Siegelman hits home run in federal court
Bob Ingram, Alabama Scene
MONTGOMERY–What with this being the baseball play-off season, it could be said that former Gov. Don Siegelman hit a home run in federal court last week…but it was not a grand slam home run.
Federal prosecutors raised their hands in surrender after U. S. District Judge U. W. Clemon threw out a conspiracy charge brought against Siegelman and his top aide, Paul Hamrick.
That left only a health care fraud case pending and prosecutors decided to drop that charge.
That Siegelman went scot free on the ruling of a judge rather than be cleared by a jury took a little gloss off his victory. To have been found innocent by a jury would have been a grand slam.
There was a flurry of heated exchanges between opposing counsel after the case came to its abrupt but expected end.
U. S. Attorney Alice Martin and State Atty. Gen. Troy King…both Republicans…were very critical of the fact that the charges against Siegelman never went to a jury.
Martin said Judge Clemon "denied the citizens their right to a fair trial" and King called it a "day without justice."
This provoked a howl of protest from Siegelman attorneys Joe Espy and Bobby Segall, who called the comments by Martin and King "inappropriate."
Predictably, there was immediate speculation that Siegelman was now back in the 2006 governor's race but such talk may be premature. A federal grand jury in Montgomery is still looking at allegations of wrong-doing in the Siegelman Administration. He may face further indictments from that panel.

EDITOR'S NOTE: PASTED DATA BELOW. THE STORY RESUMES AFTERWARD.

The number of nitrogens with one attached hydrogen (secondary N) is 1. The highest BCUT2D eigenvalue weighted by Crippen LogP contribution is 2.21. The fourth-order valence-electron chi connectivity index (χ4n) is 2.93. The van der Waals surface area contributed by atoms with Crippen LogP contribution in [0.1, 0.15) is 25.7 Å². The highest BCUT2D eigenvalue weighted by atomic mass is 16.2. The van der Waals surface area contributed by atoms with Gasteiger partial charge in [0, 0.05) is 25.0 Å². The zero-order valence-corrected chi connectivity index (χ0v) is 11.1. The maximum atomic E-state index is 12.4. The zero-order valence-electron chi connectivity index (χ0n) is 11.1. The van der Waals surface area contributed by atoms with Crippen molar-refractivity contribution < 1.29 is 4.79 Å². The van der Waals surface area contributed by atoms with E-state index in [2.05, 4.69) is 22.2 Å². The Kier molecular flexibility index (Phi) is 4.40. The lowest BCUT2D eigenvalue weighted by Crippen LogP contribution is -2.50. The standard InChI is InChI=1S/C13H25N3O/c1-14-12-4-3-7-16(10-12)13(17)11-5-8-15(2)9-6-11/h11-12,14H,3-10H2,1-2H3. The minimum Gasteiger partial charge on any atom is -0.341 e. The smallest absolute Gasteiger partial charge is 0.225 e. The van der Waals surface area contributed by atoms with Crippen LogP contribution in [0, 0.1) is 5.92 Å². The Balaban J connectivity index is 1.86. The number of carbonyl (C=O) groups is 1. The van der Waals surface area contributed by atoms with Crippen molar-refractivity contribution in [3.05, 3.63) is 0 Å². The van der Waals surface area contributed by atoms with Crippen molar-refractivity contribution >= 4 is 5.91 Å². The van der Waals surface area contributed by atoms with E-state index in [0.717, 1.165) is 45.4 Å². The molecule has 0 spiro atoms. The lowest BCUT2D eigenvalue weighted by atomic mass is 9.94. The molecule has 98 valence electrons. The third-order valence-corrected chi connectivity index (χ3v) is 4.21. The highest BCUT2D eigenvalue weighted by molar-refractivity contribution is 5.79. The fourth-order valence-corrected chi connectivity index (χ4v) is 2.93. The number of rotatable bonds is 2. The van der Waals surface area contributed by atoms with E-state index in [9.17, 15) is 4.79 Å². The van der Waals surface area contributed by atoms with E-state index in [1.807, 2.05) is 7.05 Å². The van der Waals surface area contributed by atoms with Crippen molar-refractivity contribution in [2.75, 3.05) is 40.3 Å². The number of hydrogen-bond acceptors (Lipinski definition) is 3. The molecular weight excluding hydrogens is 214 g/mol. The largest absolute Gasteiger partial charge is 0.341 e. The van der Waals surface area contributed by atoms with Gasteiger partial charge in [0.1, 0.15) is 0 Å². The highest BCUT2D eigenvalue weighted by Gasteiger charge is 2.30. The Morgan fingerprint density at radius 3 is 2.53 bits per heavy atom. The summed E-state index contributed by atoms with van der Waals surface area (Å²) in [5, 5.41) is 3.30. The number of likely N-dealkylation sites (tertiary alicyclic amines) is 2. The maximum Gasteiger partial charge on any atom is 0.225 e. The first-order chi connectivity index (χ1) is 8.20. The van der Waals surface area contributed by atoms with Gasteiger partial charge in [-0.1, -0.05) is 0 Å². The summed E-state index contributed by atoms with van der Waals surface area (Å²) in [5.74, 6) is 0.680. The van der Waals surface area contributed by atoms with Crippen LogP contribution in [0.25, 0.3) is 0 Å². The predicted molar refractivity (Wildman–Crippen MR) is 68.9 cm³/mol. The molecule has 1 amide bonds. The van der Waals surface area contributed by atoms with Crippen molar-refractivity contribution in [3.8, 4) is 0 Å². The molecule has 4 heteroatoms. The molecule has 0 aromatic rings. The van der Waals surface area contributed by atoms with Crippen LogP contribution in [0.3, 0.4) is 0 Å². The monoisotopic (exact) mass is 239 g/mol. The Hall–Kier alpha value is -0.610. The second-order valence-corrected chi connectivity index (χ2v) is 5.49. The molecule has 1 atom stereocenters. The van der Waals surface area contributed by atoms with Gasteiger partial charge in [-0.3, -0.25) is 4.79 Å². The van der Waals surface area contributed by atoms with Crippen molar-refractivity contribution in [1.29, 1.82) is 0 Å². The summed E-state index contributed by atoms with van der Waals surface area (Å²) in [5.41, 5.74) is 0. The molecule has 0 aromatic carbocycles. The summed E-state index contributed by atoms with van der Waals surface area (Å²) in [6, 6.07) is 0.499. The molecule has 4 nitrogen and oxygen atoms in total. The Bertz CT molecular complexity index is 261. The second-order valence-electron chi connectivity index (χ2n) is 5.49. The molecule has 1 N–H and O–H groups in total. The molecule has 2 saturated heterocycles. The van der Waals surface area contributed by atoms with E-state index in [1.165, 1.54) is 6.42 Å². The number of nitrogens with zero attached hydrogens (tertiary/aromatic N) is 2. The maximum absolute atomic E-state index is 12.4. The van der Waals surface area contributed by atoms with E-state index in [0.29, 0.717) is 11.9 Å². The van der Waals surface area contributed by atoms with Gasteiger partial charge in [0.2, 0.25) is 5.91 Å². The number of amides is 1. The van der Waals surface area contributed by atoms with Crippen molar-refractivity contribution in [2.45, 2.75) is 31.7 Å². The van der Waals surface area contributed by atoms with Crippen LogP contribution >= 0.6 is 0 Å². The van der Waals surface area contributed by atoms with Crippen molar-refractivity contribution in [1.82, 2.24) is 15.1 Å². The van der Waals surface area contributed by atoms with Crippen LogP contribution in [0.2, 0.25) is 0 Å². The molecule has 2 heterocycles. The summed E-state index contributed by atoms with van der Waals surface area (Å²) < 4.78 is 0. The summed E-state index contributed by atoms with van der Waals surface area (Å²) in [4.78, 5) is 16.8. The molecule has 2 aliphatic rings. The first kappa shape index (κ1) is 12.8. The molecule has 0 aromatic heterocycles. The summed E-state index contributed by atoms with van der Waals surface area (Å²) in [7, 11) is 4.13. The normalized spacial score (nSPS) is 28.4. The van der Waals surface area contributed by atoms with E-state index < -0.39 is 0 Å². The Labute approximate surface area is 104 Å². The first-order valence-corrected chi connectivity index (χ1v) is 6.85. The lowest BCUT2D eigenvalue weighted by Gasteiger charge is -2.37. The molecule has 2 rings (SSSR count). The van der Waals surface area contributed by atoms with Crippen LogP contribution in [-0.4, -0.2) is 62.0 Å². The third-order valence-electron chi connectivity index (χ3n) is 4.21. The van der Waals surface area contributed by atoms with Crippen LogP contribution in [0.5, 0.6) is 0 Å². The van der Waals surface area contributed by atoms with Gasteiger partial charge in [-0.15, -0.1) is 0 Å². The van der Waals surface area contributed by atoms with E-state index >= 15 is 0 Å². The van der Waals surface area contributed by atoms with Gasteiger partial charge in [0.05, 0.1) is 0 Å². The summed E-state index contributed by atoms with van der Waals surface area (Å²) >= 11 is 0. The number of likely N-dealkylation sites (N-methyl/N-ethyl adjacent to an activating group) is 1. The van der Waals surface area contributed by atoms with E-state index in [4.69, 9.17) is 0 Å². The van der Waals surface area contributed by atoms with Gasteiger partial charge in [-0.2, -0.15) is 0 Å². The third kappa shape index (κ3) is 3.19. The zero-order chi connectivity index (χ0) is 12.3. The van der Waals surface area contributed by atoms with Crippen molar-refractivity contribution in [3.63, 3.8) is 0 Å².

If there are further indictments that would mean the litigation would continue well into 2005, which would put a crimp into any gubernatorial campaigning Siegelman might have in mind.
Last week the high court refused to hear Moore's appeal to be returned to the office of chief justice, bringing to an end the years-long Ten Commandments fight. Moore has no more legal avenues to explore.
Despite this latest in a long light of courtroom setbacks, Moore insists the fight isn't over.
"The battle to uphold the Constitution is not over, and I will continue to fight to preserve our inalienable right to acknowledge the sovereignty of God," Moore declared.
The only place he can continue the fight is in the political arena…perhaps another race for Chief Justice.
The $2 billion this hike will raise will be used to pay for federally mandated environmental regulations.
PSC President Jim Sullivan and Associate Commissioner Jan Cook voted for the hike, Commissioner George Wallace Jr. voted against it. Wallace said he felt the utility…which made a profit of $473 million last year…should pick up a part of the tab.
The hike will mean a customer who uses 1,000 kilowatt hours a month will see his bill increased by about 60 cents.
That is but a drop in the bucket when it is remembered that insurance costs for teachers and employers is soaring ever closer to $1 billion a year, however it is a step in the right direction. The Alabama State Employees Association has not signed off on the agreement, but wherever AEA leads, ASEA will follow.